The raggedly ragged
A lyric essay on Preparations for Film T, the debut documentary by Milan Klepikov, a film historian and the film programmer for the cinema Ponrepo. The film received a Special Mention at last year’s Ji.hlava International Documentary Film Festival and is still being screened in cinemas now.
Completely in vain, completely needlessly, terribly much. Non-specific sentential equivalents accompany Preparations for Film T with a symbolic air of meaninglessness. The meaninglessness of time, of hopes, and of desires. The meaninglessness of fear, of life, and of death. Nevertheless, the film very sensitively and playfully portrays the contemporary young generation as a thoughtful generation and tries to give the audience a sense of the difficult task of coming to terms with fatality – not at all with apathy but rather with an understood resignation. Although I feel this vast and seemingly elusive subject is handled superbly, I am not certain it will appeal to the entire intergenerational spectrum with its almost experimental approach.
The end of the world is not a catastrophe. People who already have life experience, who know what they want and expect from life and whose fear of old age prevails over creative thinking, often have little sympathy for rebelliously ironic expression and opinions – and none whatsoever for people whom they do not understand or do not want to understand. Today’s student youth is considered spoiled, selfish, ungrateful, and – most irksome of all for their elders – unburdened by history. And because young people react impulsively, it is no surprise that life values diverge generationally. Again and again. And yet our history should teach us the opposite – that mutual understanding and respect are never a detriment.
The world is growing fuller and fuller – of people, progress, possibilities, ideas. It has been through a lot, and it will go through even more, and we with it. Especially the student youth. And that is why so much is expected of them. We are living in an ungraspable age, which uses a fear of history and of itself to bully everything contained within it. There is too much of everything and too little of everything. Good and evil do not exist. No one knows which way, no one knows where to, no one knows why. And the only direction, the only certainty we can grasp, is death. Extinction. The end of the world. And all this everything and nothing creates an immense pressure. The pressure of a society that has always been here, but which is now empty, falling on every inch of the body. A person, and above all a young person, is thus run completely ragged by this pressure. His faith is ragged, his soul is ragged, his heart and mind are ragged. Not riven like the mind of a schizophrenic, not torn apart like the mind of a soldier. Ragged. Few unbiased people feel it, few people are capable of giving it importance. There is thus a total lack of understanding and support. Everyone is alone, growing more ragged by the day. There is no escape, no defence. Is the futility of life thus the only possible form of survival?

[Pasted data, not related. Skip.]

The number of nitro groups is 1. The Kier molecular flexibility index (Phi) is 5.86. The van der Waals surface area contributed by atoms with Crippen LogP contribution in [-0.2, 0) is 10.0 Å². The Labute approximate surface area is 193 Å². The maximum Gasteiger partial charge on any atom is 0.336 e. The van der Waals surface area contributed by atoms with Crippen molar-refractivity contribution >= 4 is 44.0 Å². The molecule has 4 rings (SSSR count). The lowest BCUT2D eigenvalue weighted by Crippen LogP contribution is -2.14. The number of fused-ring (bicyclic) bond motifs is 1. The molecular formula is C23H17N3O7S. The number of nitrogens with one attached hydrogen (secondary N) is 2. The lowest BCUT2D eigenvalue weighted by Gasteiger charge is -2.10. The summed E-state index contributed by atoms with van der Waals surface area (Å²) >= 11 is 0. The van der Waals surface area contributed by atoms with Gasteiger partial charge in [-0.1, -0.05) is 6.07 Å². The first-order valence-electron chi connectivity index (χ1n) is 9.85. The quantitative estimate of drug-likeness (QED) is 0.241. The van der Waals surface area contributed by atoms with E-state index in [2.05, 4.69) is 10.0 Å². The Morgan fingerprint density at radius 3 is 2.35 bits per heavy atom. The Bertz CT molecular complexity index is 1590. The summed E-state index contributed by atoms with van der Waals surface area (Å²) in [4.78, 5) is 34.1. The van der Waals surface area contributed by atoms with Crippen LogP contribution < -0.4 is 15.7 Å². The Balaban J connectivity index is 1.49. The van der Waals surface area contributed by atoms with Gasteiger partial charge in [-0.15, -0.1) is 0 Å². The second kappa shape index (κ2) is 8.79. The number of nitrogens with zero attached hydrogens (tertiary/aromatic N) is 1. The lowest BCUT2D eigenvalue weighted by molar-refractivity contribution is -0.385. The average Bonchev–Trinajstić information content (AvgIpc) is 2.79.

Despite the problematic millions of possible ends of the world, the destructively hopeless attitudes, and the impossible tasks that are lain at the feet of civilization with immense seriousness, the very art of living is being sidelined. Human beings are very fragile. Every social upheaval, every idea pushes against a person like the wind against a lush tree; ideas and leaves gradually fall away to be replaced by others, and this is a part of evolution – there is no other way. However, when the wind is too strong, when it blusters like pandemic fears, it breaks branches, strips entire crowns, fells trunks. But strong gales do not uproot entire hillsides, entire wooded hillocks. So it is necessary for humans, like trees, to be able to adapt to their environment. To consciously anchor oneself deep in the earth. No one can prepare for everything, but that is not the point. It is not about saving the world but rather about wanting to save it, not about having fear but about accepting it, not about desiring happiness but about being happy. And although raggedness is an inherent part of us, as something so fatal and daunting we must not let it control us unchecked. If only because it is our prerogative.
This applies to everyone, not only us young people. Perhaps these chasms of misunderstanding are created by the acceptance of such ideas, or perhaps by their very existence. They are not here to be understood – only for us to be aware of them. And with this awareness, even the end of the world will not be a catastrophe. And who would not want that? On top of all of this, a person has one other fascinating prerogative. Underneath everything, one can hold on to love. However ragged, never insignificant, always rooted and certain. Even if it is alone, even if it is leafless and broken, it loves in vain, it loves needlessly, and it loves terribly much.
Translated by Brian D. Vondrak
This article is a result of the project Media and documentary 2.0, supported by EEA and Norway Grants 2014–2021.